Though others are desirous of entering in, we are keeping them out by our superficial way of being church. Ants are attracted to sugar and bees to honey. These creatures are seekers and doers. But Mathew’s next chapter has another warning. “Wherever the corpse is, that is where the vultures will gather” (Mat 24:28). If a tree is known by the fruit it bears (cf Mat 7:20), then it is equally true that a thing can be recognised by what it attracts to itself. Vultures are selfish, lazy and aggressive, in contrast to ants and bees. Do we have the sweetness of sugar, the fragrance of flowers or the stench of a corpse? Those coming to us have the answer.

The next chapter is on the Last Judgement. Jesus is again explicit. We will be judged not by our evangelical fervour but by our service to those in need. “In truth I tell you, in so far as you did this to one of the least of these brothers of mine, you did it to me” (Mat 25:40).

I will now revert to what biblical scholars have to say about the oft-quoted or misquoted commission to baptize. The New Jerusalem Bible that I use for study and meditation has this to say; “The (Trinitarian) formula is probably a reflection of the liturgical usage established later in the primitive community … the attachment of the baptised person to all the persons of the Trinity will have been made explicit only later”. This is echoed by the highly reputed Jerome Biblical Commentary that states: “This triadic formula may have its Old Testament roots in the apocalyptic triad of God, Son of Man or Elect One and the Angel found in Daniel 7”.

In effect, these scholars are telling us that the verse in question was in all probability not expressed by Jesus himself. It is a later interpolation, after the understanding of the triune God gradually evolved in the early church, rooted in the experience of the Old Testament. Hence we cannot give undue importance to this quote. At best we may say that Mathew 28 cannot be seen in isolation from what precedes it in chapters 22, 23, 24 and 25.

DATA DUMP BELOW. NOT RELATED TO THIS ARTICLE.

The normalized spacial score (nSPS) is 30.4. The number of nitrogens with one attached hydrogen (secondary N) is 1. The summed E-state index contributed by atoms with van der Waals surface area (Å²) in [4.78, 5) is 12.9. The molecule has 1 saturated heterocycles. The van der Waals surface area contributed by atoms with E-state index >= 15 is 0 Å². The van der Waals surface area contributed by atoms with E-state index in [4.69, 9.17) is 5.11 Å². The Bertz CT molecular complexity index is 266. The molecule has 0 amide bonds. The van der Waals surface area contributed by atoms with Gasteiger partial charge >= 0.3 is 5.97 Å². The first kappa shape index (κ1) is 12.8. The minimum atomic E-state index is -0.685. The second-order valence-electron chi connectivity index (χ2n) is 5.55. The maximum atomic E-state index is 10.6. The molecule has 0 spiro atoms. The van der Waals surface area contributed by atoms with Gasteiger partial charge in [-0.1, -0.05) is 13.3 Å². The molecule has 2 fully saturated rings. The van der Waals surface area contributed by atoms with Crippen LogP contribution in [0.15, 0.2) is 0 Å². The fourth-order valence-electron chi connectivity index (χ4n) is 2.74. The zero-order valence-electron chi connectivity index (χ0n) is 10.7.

We now come to contemporary church teachings as found in the Documents of the Second Vatican Council (1962-65). The turning point is in the Dogmatic Constitution of the Church (LG) promulgated on 21/11/1964. It unequivocally states: “Those also can attain to everlasting salvation who through no fault of their own do not know the gospel of Christ or his church, yet sincerely seek God and, moved by grace, strive by their deeds to do his will as it is known to them through the dictates of conscience. Nor does divine providence deny the help necessary for salvation to those who, without blame on their part, have not yet arrived at an explicit knowledge of God, but who strive to live a good life, thanks to his grace” (LG 16).

This endorses what I have earlier said about the magnanimity of a loving God. Let alone those of other religions, even avowed atheists are not denied salvation.

The next important document is the Declaration on Religious Freedom (DH) promulgated on 7/12/1965. It states: “It is one of the major tenets of Catholic doctrine that man’s response to God in faith must be free. Therefore no one is to be forced to embrace the Christian faith against his own will. This doctrine is contained in the Word of God and it was constantly proclaimed by the Fathers of the Church” (DH 10). Jesus’ intention was “never to exert coercion upon people” (DH 11). Pope Pius XII had said the same thing earlier on 29/9/1943 and 6/10/1946.